Invisible Soldiers: Female child combatants in South Asian conflicts

13 October 2017

By CAP student correspondent Dot Mason

ANU PhD candidate Kate Macfarlane hopes to fill a gap in peace-building literature with her forthcoming thesis on the reintegration of girl child soldiers in South Asia.            

Previously, a number of academics have sought to assess the effectiveness of disarmament, demobilisation and reintegration strategies in post-conflict societies.

But traditionally, research into child soldiers has focused mostly on male combatants.

Ms Macfarlane says there is a glaring absence of work into the experiences of women and girls, particularly in Asia.

She explains that, “commonly, research and policy work on child soldiers has focused on African case studies. But Asia has the second highest rate of child soldiers in the world.”

Women and girl soldiers have experiences different from those of their male counterparts. Recognising this is an essential first step to designing effective post-conflict reintegration strategies.

“It challenges conventional ideas of who a soldier is to have females fighting,” says Ms Macfarlane. “We know from looking at [African] case studies like Sierra Leone that often girls and women are excluded from these [reintegration] processes because they’re not considered to be fighters.”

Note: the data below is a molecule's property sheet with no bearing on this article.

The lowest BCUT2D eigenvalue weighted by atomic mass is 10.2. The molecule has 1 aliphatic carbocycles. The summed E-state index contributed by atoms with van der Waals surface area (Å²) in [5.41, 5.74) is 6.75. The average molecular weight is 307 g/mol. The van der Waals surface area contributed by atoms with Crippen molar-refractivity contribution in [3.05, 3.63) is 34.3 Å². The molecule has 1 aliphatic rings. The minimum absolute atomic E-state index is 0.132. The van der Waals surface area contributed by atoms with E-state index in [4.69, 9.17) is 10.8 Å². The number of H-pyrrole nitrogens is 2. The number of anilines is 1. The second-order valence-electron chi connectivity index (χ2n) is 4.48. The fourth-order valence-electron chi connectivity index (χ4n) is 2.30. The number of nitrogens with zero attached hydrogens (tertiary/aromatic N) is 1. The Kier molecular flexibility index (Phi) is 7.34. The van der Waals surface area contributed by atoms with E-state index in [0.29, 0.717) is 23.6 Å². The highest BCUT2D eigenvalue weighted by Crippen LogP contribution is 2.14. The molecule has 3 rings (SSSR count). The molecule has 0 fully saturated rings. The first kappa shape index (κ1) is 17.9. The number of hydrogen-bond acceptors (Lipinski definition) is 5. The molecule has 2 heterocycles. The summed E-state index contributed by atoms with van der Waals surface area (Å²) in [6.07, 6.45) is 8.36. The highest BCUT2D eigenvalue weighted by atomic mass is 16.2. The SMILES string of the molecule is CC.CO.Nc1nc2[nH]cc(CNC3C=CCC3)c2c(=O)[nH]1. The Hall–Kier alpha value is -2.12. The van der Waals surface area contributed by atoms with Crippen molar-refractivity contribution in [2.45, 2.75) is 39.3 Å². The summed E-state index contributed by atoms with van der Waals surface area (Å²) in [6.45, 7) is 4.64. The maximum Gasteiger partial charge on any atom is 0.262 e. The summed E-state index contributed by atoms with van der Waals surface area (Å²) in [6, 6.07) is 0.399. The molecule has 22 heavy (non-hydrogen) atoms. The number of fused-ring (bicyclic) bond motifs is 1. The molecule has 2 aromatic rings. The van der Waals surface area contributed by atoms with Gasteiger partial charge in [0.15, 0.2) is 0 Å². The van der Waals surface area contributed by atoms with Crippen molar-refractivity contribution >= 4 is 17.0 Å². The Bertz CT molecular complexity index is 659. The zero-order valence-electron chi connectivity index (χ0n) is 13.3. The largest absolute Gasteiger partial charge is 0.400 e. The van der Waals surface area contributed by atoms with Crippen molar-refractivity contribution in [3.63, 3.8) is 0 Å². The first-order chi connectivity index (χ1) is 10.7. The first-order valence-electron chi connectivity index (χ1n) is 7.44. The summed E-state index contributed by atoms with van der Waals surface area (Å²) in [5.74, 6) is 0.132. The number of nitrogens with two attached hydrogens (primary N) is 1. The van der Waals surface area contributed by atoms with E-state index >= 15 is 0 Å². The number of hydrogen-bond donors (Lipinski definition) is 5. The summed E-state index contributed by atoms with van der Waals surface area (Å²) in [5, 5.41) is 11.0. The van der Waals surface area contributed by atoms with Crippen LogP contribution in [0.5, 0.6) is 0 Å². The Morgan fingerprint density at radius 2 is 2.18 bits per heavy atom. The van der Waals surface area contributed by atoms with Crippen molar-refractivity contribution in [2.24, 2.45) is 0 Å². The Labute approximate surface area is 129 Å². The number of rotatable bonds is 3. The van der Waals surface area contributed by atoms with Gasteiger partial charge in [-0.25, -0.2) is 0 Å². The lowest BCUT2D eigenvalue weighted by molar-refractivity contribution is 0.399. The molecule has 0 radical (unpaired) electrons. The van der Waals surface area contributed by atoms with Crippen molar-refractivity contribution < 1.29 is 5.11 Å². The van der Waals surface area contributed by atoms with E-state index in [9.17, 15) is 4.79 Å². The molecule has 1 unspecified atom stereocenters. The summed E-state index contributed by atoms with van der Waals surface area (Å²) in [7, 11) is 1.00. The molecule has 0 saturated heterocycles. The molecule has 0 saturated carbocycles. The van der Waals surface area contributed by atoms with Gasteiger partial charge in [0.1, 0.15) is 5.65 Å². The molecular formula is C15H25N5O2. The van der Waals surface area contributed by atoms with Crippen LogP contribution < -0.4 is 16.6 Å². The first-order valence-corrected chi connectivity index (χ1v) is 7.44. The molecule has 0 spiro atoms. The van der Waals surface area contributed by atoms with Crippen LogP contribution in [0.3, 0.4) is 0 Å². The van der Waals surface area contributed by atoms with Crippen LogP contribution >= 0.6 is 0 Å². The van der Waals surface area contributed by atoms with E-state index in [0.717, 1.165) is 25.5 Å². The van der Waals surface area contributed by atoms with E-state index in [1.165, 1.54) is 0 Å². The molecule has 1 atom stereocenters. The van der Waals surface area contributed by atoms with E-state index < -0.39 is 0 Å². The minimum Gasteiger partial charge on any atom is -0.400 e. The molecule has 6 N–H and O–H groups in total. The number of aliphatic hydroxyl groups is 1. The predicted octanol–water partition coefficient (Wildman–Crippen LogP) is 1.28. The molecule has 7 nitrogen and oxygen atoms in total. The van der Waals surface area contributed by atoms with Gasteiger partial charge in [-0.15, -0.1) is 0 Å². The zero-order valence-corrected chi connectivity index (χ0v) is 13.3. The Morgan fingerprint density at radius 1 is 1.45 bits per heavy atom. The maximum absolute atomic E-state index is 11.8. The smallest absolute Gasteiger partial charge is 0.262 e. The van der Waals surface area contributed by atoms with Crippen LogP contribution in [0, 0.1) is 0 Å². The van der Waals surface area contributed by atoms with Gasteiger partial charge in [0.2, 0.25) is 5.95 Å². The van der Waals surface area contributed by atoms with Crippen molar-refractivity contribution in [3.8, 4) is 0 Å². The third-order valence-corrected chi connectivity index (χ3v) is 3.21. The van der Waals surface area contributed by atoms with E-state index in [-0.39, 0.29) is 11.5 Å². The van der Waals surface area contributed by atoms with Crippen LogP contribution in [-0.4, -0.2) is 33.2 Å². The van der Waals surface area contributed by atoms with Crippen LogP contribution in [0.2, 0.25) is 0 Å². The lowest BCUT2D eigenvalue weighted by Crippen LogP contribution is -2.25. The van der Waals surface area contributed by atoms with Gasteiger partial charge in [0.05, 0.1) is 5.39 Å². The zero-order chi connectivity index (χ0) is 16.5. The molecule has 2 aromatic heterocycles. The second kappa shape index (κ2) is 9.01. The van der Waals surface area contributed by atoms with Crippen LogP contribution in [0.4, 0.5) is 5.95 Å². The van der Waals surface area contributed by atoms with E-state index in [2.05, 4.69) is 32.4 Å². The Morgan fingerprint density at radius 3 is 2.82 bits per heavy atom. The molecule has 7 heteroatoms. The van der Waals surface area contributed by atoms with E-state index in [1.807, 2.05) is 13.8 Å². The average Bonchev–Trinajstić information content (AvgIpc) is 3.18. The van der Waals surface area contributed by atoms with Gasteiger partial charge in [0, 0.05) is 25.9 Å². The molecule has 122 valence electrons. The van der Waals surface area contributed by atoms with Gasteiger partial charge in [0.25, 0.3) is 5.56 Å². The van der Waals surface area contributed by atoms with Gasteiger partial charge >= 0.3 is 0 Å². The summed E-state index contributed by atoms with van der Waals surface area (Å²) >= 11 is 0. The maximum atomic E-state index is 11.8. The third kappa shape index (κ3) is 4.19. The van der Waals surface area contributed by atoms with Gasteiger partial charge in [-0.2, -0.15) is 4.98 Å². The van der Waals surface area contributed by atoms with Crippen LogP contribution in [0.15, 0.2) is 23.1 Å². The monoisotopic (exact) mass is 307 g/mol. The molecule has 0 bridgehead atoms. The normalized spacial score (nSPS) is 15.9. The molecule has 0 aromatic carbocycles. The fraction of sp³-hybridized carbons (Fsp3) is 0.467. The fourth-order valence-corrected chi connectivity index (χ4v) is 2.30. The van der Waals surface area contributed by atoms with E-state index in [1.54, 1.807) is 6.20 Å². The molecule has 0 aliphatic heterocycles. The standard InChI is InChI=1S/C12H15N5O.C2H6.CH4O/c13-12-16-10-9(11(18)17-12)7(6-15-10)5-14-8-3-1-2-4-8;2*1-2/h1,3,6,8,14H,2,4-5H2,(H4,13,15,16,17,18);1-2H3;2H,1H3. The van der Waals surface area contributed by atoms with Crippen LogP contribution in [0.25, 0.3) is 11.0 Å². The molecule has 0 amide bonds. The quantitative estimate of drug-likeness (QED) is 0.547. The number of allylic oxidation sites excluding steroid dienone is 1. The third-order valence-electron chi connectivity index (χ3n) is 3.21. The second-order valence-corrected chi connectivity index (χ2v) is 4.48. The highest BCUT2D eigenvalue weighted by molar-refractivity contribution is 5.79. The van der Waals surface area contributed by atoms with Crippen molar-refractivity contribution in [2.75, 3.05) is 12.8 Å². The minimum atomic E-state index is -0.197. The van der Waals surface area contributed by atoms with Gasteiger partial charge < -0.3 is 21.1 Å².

And yet, girl soldiers often suffer greater stigma and discrimination than boys when they return to their communities post-conflict. 

In her upcoming project, Ms Macfarlane will look into the experiences of former girl soldiers in two case studies: the Liberation Tamil Tigers of Eelam, Sri Lanka, and the Communist Party of Nepal.

Her fieldwork will take her to these ex-conflict zones, where she hopes to speak with former female combatants.

“I’m interested in their experiences of reintegration from a longer term perspective, in the social, cultural challenges that they’ve faced,” says Ms Macfarlane. “And I’m interested in the reflections of what we can do better to account for girls and women’s experiences of reintegration.”

“There are still limitations in the way we understand who a child soldier is,” she adds.

Internationally, a child soldier is defined broadly as any person under the age of 18 recruited for military purposes. This can include conventional fighters, but also those performing domestic duties such as cooking. For girls, there is also the danger of being trafficked into sexual slavery.

These kinds of uncertainties can translate into inconsistencies when it comes to delivering reintegration programs.

Ms Macfarlane hopes her research will contribute to a richer understanding of reintegration strategies that can assist in designing reintegration programs.

Ms Macfarlane will be one of many speaking at the “Information Warfare in the 21st Century” event. Presented by the Coral Bell School of Asia Pacific Affairs, the conference will host speakers from a range of disciplines and backgrounds, including a number of ANU academics and PhD candidates.

“Information warfare in the 21st century: media jihad, New Cold Wars and fake news” will be held on Monday 16th October from 8.30am to 5pm at University House, ANU. Visit ANU Events to purchase tickets and find out more.

 

 

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Updated:  24 April, 2017/Responsible Officer:  Dean, ANU College of Asia & the Pacific/Page Contact:  CAP Web Team